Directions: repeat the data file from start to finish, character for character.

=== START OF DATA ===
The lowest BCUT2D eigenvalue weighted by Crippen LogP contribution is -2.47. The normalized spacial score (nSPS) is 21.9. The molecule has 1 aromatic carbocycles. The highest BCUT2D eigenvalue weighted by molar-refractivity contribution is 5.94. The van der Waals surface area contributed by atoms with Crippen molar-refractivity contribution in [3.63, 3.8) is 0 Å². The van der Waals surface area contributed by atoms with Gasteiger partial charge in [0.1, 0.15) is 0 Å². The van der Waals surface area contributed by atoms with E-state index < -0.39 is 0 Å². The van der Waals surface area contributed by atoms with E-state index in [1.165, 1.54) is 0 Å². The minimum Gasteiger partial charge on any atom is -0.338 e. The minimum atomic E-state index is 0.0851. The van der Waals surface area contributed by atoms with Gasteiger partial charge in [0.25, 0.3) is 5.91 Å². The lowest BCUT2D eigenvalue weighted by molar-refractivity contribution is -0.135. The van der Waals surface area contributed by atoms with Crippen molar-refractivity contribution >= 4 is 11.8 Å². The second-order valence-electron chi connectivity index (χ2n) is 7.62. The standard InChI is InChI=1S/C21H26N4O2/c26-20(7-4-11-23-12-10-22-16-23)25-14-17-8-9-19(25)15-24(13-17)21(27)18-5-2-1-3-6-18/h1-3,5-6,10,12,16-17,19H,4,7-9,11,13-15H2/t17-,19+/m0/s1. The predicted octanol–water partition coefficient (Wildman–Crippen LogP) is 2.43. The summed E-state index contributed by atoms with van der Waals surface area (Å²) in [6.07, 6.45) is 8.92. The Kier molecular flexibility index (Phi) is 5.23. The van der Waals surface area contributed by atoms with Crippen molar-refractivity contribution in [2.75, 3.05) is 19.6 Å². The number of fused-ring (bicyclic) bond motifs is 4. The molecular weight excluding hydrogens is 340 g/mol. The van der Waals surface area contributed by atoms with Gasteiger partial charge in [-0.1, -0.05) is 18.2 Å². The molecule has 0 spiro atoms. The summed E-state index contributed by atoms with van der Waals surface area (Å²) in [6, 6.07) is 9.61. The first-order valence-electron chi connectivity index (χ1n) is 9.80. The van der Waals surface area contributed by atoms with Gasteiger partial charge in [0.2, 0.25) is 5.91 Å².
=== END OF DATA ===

The lowest BCUT2D eigenvalue weighted by Crippen LogP contribution is -2.47. The normalized spacial score (nSPS) is 21.9. The molecule has 1 aromatic carbocycles. The highest BCUT2D eigenvalue weighted by molar-refractivity contribution is 5.94. The van der Waals surface area contributed by atoms with Crippen molar-refractivity contribution in [3.63, 3.8) is 0 Å². The van der Waals surface area contributed by atoms with Gasteiger partial charge in [0.1, 0.15) is 0 Å². The van der Waals surface area contributed by atoms with E-state index < -0.39 is 0 Å². The van der Waals surface area contributed by atoms with E-state index in [1.165, 1.54) is 0 Å². The minimum Gasteiger partial charge on any atom is -0.338 e. The minimum atomic E-state index is 0.0851. The van der Waals surface area contributed by atoms with Gasteiger partial charge in [0.25, 0.3) is 5.91 Å². The lowest BCUT2D eigenvalue weighted by molar-refractivity contribution is -0.135. The van der Waals surface area contributed by atoms with Crippen molar-refractivity contribution >= 4 is 11.8 Å². The second-order valence-electron chi connectivity index (χ2n) is 7.62. The standard InChI is InChI=1S/C21H26N4O2/c26-20(7-4-11-23-12-10-22-16-23)25-14-17-8-9-19(25)15-24(13-17)21(27)18-5-2-1-3-6-18/h1-3,5-6,10,12,16-17,19H,4,7-9,11,13-15H2/t17-,19+/m0/s1. The predicted octanol–water partition coefficient (Wildman–Crippen LogP) is 2.43. The summed E-state index contributed by atoms with van der Waals surface area (Å²) in [6.07, 6.45) is 8.92. The Kier molecular flexibility index (Phi) is 5.23. The van der Waals surface area contributed by atoms with Crippen molar-refractivity contribution in [2.75, 3.05) is 19.6 Å². The number of fused-ring (bicyclic) bond motifs is 4. The molecular weight excluding hydrogens is 340 g/mol. The van der Waals surface area contributed by atoms with Gasteiger partial charge in [-0.1, -0.05) is 18.2 Å². The molecule has 0 spiro atoms. The summed E-state index contributed by atoms with van der Waals surface area (Å²) in [6, 6.07) is 9.61. The first-order valence-electron chi connectivity index (χ1n) is 9.80. The van der Waals surface area contributed by atoms with Gasteiger partial charge in [0.2, 0.25) is 5.91 Å².